Negotiating citizenship through communal water management in highland Ecuador
Armijos Burneo, Maria Teresa
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This research examines the formation of Water User Associations that administer communal drinking water supply systems in highland Ecuador and explores the ways in which they have become one of the many spaces through which indigenous and peasant comunidades negotiate and define citizenship rights. While policy debates and academic research have recognised that safe access to drinking water is an essential aspect of life in terms of wellbeing, health and productivity, less attention has been given to the cultural and political implications that accessing hydrological resources holds for marginalised groups in society. In other words, what are the uses and meanings that water acquires through time for local people? How and why different claims over water management become a source of power struggles and political contestation? Based on fieldwork and archival research the thesis explores the case of an indigenous and peasant comunidad of Otavalo, where during the past 30 years the establishment of drinking water supply systems has brought significant changes to the local population in terms of self-governance practices and forms of organisation. It argues that Water User Associations, originally introduced by the state to manage water, have become a space through which local communities negotiate local identities and articulate development aspirations. In this way, water has become an important political tool for a traditionally marginalised segment of the population who are, through their everyday practices of water management, demanding recognition of their rights via à vis the state. The thesis also shows, that despite the importance of these institutional arrangements access to water is also determined by power asymmetries and inequalities within the comunidad. By analysing user associations for drinking water systems, this thesis also contributes to an area of study that has been ignored by most of the existing water literature as it has tended to favour irrigation water management because it is considered more ‘traditional’ and part of the ‘hydrological culture’ of the Andes. This is important because there is an estimated 10,000 communal water management systems of which 6,600 to 7,000 are administering drinking water in the rural and peri-urban areas of Ecuador.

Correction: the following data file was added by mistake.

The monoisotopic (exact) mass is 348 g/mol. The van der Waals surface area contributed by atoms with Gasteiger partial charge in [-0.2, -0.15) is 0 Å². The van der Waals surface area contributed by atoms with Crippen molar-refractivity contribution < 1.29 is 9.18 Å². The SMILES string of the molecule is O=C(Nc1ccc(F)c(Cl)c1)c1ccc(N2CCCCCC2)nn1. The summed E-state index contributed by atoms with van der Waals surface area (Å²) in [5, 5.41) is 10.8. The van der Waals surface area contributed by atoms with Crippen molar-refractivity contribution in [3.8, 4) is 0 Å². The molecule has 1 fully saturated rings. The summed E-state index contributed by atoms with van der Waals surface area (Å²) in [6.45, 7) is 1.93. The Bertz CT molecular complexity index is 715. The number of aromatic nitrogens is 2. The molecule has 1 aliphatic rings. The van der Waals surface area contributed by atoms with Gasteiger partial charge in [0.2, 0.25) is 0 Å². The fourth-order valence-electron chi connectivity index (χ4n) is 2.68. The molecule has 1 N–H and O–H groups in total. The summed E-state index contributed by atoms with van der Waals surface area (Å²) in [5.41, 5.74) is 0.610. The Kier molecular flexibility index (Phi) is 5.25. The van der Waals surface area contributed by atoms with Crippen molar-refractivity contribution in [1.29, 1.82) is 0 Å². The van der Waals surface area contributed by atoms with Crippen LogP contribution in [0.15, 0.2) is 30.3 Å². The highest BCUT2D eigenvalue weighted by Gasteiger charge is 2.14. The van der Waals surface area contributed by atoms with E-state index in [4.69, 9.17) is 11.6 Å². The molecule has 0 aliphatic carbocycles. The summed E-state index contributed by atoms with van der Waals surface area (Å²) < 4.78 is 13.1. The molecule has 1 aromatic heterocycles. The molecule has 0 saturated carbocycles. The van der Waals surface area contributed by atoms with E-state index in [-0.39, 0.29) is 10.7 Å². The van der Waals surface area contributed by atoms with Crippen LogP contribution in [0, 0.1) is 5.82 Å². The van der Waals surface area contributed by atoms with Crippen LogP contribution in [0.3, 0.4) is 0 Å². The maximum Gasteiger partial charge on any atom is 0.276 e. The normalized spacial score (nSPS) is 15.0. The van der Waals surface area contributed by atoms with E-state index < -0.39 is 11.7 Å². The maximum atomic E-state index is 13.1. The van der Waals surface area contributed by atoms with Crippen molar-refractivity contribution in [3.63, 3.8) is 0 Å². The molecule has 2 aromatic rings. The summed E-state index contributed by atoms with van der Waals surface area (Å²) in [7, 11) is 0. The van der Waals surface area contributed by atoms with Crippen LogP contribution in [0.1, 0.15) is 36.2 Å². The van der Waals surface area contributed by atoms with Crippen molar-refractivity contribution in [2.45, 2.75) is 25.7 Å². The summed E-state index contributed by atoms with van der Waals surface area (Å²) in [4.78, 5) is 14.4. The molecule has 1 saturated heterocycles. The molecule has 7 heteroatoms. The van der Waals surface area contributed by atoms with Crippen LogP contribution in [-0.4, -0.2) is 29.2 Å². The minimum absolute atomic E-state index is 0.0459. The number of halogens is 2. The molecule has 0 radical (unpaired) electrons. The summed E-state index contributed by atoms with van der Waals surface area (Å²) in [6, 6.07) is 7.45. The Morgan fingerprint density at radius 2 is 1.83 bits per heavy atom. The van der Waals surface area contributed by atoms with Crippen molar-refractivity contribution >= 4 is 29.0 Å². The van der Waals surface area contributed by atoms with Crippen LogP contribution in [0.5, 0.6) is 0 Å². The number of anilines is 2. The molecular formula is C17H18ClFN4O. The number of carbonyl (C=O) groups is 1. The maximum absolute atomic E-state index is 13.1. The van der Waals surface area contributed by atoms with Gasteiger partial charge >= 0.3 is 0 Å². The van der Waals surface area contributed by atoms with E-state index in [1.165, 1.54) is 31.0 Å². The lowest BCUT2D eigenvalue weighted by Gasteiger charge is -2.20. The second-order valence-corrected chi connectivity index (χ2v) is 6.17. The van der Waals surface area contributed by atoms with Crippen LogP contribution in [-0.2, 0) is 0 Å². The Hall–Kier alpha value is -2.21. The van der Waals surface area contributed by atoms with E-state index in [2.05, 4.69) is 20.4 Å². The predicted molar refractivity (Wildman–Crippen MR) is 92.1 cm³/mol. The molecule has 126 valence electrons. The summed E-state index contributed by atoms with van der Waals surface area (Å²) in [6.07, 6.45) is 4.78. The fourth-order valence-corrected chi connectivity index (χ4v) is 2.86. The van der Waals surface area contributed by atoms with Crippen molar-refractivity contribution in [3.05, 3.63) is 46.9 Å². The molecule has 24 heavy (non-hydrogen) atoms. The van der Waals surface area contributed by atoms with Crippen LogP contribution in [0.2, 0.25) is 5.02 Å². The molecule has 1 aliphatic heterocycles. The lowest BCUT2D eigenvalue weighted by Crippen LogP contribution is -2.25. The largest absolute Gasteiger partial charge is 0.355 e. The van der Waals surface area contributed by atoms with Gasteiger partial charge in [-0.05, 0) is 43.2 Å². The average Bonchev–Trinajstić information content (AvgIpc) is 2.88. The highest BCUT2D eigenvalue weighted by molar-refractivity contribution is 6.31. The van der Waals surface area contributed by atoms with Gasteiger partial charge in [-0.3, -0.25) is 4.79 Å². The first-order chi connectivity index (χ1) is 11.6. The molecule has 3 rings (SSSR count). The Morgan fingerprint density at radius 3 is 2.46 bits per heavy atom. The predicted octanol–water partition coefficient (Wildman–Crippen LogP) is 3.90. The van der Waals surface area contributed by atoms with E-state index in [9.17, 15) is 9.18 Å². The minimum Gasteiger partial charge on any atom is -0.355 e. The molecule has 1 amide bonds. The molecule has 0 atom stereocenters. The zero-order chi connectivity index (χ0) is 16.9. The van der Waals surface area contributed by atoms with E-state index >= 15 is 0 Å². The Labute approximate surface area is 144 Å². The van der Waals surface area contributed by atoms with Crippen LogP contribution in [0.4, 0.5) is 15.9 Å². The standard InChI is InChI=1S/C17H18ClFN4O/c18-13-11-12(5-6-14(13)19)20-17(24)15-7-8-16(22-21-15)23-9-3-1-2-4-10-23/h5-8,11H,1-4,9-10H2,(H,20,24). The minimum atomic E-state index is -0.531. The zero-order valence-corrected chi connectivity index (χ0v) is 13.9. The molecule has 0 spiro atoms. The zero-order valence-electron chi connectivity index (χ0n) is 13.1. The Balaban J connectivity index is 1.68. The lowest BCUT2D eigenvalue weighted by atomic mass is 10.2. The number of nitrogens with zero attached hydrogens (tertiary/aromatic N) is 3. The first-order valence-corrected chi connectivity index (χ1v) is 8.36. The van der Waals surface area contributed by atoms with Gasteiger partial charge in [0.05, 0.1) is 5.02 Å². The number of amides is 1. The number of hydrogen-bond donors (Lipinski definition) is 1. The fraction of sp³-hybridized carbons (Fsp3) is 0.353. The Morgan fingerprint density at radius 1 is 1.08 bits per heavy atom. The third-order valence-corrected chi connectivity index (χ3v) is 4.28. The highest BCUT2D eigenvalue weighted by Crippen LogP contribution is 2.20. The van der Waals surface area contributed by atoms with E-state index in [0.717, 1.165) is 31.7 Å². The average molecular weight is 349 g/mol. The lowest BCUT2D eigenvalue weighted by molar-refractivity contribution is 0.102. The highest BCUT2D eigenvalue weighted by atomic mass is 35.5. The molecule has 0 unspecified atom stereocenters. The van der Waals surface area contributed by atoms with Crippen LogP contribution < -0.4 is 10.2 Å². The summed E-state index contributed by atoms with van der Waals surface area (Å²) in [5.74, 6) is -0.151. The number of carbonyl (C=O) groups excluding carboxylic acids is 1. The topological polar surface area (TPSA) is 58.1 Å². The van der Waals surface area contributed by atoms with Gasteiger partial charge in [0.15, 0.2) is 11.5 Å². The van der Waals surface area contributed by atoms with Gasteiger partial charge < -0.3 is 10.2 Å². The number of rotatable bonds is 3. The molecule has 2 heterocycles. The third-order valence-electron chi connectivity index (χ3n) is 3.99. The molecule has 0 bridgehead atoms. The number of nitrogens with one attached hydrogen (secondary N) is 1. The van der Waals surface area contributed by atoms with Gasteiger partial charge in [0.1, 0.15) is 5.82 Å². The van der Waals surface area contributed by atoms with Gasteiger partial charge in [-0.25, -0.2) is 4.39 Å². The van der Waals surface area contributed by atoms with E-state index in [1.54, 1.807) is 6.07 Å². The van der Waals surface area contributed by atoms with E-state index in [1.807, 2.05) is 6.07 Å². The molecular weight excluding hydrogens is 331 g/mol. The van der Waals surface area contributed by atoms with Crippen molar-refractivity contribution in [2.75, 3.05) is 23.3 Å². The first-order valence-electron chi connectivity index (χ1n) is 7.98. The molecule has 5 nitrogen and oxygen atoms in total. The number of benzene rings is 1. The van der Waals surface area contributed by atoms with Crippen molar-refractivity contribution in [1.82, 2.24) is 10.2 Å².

CitationArmijos Burneo, Maria Teresa (2012) Negotiating citizenship through communal water management in highland Ecuador. Doctoral thesis, Institute of Development Studies,University of Sussex.
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